Only eight charter boats docked at Hatteras Inlet this past season, and except for Styron's two cruisers, The Twins and The Twins II, most will have abandoned big-game angling by early October. In spite of the few fishermen trolling the Stream, 53 blue marlin and 22 white marlin have been taken off Hatteras Inlet this year. This compares with 26 blues and 111 whites taken off heavily fished Oregon Inlet in the same period.

During the month of November, Styron figures that there are at least 15 good days in which seas are calm enough to make the hour's run to the fishing grounds. And because the Stream is so close to Hatteras, there is that much more time for angling. But Styron's $75 daily charter does not guarantee catching marlin in November, any more than it does in summer. It does guarantee catching game fish, because fish are here, and plentiful, at all times of year.

If a marlin doesn't take the bait, there is always the chance that a kingfish, alba-core, bonito, amberjack, yellowfin or 30-pound school tuna will. These fish are taken regularly throughout the fall months. More than once, Styron has even hooked a dolphin and an occasional sail. Besides game fish, it is an unusual day when a shark doesn't fin across the wake of a skipping mullet. For many fishermen, the battle which can follow is every bit as exciting as any with a marlin.

Few sharks, however, are brought to gaff because a hooked shark has a habit of doubling back and cutting the line, much to the satisfaction of the mate who may be heard muttering to himself: "Too bad, but them big ones sure can mess up a boat."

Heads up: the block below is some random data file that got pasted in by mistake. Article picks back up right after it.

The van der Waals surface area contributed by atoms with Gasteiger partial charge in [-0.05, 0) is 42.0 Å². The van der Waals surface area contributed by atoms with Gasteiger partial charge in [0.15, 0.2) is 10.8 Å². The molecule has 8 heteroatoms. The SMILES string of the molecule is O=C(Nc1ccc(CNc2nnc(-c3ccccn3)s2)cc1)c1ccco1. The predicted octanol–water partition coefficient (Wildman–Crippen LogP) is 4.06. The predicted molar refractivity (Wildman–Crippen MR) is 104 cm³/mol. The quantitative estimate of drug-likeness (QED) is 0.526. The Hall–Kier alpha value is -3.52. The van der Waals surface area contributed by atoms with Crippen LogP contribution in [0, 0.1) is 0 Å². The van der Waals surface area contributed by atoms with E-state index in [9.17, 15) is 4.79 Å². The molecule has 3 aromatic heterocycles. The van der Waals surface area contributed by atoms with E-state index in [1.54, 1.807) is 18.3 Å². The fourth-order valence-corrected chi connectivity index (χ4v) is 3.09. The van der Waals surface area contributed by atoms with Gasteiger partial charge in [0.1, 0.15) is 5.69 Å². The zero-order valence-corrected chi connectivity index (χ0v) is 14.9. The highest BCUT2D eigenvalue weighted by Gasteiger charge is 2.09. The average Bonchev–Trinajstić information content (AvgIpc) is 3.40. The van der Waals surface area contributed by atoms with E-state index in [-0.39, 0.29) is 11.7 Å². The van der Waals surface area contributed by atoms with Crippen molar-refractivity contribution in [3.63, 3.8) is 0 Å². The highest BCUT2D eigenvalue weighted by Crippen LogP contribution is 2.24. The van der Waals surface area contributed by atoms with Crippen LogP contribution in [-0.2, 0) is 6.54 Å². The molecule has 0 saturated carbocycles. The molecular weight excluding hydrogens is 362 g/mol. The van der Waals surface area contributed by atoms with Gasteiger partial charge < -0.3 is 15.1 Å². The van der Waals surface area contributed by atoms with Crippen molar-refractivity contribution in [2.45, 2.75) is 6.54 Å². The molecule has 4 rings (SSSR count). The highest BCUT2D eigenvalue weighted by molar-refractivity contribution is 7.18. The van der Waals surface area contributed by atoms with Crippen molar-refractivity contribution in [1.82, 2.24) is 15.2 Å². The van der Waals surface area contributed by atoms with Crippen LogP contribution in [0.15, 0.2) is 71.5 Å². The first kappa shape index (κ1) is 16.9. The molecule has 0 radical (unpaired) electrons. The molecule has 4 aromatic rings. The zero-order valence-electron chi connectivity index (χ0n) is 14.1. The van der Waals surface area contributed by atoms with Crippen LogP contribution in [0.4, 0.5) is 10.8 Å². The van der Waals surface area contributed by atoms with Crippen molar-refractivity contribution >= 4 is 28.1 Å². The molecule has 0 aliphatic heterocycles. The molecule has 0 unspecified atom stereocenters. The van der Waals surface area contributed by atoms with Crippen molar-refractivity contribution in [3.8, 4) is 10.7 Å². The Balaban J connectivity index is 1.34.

Down the road from the Blue Marlin Dock, the HATTERAS INLET FERRY pulls out four times a day for the quaint little island of OCRACOKE. Until a year ago, there was no road along the 16-mile strip of sand, and bsach-buggy jeeps were the chief means of reaching OCRACOKE VILLAGE at the southern tip of the island. Today the drive from Hatteras Inlet to the village can be made in under a half hour, and the visitor may even encounter another car along the way.

The northern half of Ocracoke is a flat, unprotected desert where, in stormy weather, the ocean sweeps across the island and into the sound. Farther south, where sand dunes form a wall against the ocean, vegetation covers the shore and thickens into a small jungle at the tip of the island. Eleven different kinds of pines grow among water oaks, wax myrtles, yaupons, oleanders, fig trees, ivy and philodendron. The most northerly palm tree on the Atlantic Coast grows here, standing alone before the Ocracoke Village home of Floyd Styron. Nobody really knows its origin, but any native will be happy to give the visitor his theory. It will more than likely involve pirates and plunder because pirates are an integral part of the history of Ocracoke.